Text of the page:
ReLIFE, originally developed as a webtoon, was one of the most pleasant surprises in 2016 when it aired as a full anime. Telling the story of Arata Kaizaki, a NEET who is given an opportunity to live the life of a high schooler for one year, the series was sensitive, funny, and memorable. It also introduced us to Chizuru Hishiro, a fantastic character whose importance grows in the series until it becomes just as prime as Kaizaki’s.
A four-part OVA was just released to conclude the show, which left us on a bit of cliffhanger and a potentially heartbreaking note. These final episodes explore revelations given at the end of the first season and end with finality that is well-suited for he series: authentic, lovely, and true.
But that isn’t to say the journey is perfect—in fact, it’s downright rough sometimes. Two unfortunate hallmarks of the original airing remain: animation that is occasionally on mark but too often shoddy (the number of “shadow characters” or those whose eyes aren’t drawn is so numerous that it becomes terribly distracting) and that creepy piano music is still used, though admittedly less often. Even more problematic is that the episodes are rushed. The wonderful development from season one isn’t replicated here, and the “camera” can never settle long on precious moments: after all, there’s only 100 minutes to complete the series.
But all that can be forgiven for the positives of the series. The characters, so engaging in the first season, are likeable again here, and the animation is especially bolstered by the music. Lovely songs mark each episode (including one by a favorite of mine, Orange Range) as the series continues its tradition of using different songs and animation to close each one.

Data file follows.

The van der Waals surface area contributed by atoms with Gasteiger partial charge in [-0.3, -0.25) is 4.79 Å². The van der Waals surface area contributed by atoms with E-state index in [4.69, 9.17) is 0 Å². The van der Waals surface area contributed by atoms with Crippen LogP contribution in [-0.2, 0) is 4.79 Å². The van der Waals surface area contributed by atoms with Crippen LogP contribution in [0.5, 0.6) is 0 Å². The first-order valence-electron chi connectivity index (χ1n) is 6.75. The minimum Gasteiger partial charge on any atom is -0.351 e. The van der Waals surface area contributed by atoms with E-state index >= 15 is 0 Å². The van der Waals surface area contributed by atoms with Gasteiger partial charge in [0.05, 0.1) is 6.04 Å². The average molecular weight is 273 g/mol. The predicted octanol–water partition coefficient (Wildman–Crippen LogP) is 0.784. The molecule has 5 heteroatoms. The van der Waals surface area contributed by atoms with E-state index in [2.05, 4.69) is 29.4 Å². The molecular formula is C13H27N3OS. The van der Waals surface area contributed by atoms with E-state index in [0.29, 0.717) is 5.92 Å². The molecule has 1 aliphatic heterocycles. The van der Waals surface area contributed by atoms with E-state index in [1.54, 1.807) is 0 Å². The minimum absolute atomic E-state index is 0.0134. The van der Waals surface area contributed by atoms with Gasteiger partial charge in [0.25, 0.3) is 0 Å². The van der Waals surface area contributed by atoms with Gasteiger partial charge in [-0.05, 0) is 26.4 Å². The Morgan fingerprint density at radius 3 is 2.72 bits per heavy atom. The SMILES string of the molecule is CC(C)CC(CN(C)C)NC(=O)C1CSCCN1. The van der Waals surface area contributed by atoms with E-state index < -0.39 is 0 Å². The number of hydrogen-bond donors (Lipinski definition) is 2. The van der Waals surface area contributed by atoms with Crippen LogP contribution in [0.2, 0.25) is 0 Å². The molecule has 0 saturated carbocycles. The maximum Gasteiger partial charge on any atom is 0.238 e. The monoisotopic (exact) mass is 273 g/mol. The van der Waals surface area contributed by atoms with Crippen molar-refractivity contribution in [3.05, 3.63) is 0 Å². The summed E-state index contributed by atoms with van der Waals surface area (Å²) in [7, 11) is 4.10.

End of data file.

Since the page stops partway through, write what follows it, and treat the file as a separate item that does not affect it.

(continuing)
More importantly, though, we see the development of Arata and Chizuru through to the end. The very significant message that though the world may beat us up, we still have meaning, and that by just living in the here and now we can touch others and find ourselves, continues to run through these episodes.
And the ending packs quite a wallop. I’ll admit that I jumped up and down a little in nervousness, wondering where everything would ultimately end. And the conclusion does end on just the right note, exactly where it should, and we’re left remembering what a lovely series ReLIFE is, a little show with a big, big heart.
The ReLIFE OVAs can be streamed on Crunchyroll.
6 thoughts on “Review: ReLIFE OVAs (2018)”
Yeah I have a big heart too
I’m so sweet and caring
I have to say I’m excited to see how things end. 😀
I am a little bit unnerved by the premise just a tad because being part of an experiment that places an adult incognito in a classroom of students to emotionally rehabilitate them and the people running the experiment have no qualms about altering peoples memories.( and the series doesn’t seem to criticize or very rarely touches on the problems the experiment has morally) So while I enjoy the series, I feel a little bit of hesitant about recommending to others.
I have conflicting feelings as you guessed. I have enjoyed it but it seems to turn a blind eye to a few problems. I mean Yoake encouraging the main character Kaizaki to strike up a dating relationship with a teenager…. I’m not sure that’s healthy. Anyways… I’m done commenting
Thanks for the comments! Yeah, I think the series has to be engaged at purely the character/relationship/interaction level rather than being deconstructed as a whole. Otherwise, there are plot problems galore, some with the writing and others ethically. I think we get so much more enjoyment and meaning out of it when we see it as the journey of two individuals, and I think that’s probably what the creators would like us to do, too, though it’s certainly worth thinking about some of these flaws and exploring them if we feel necessary.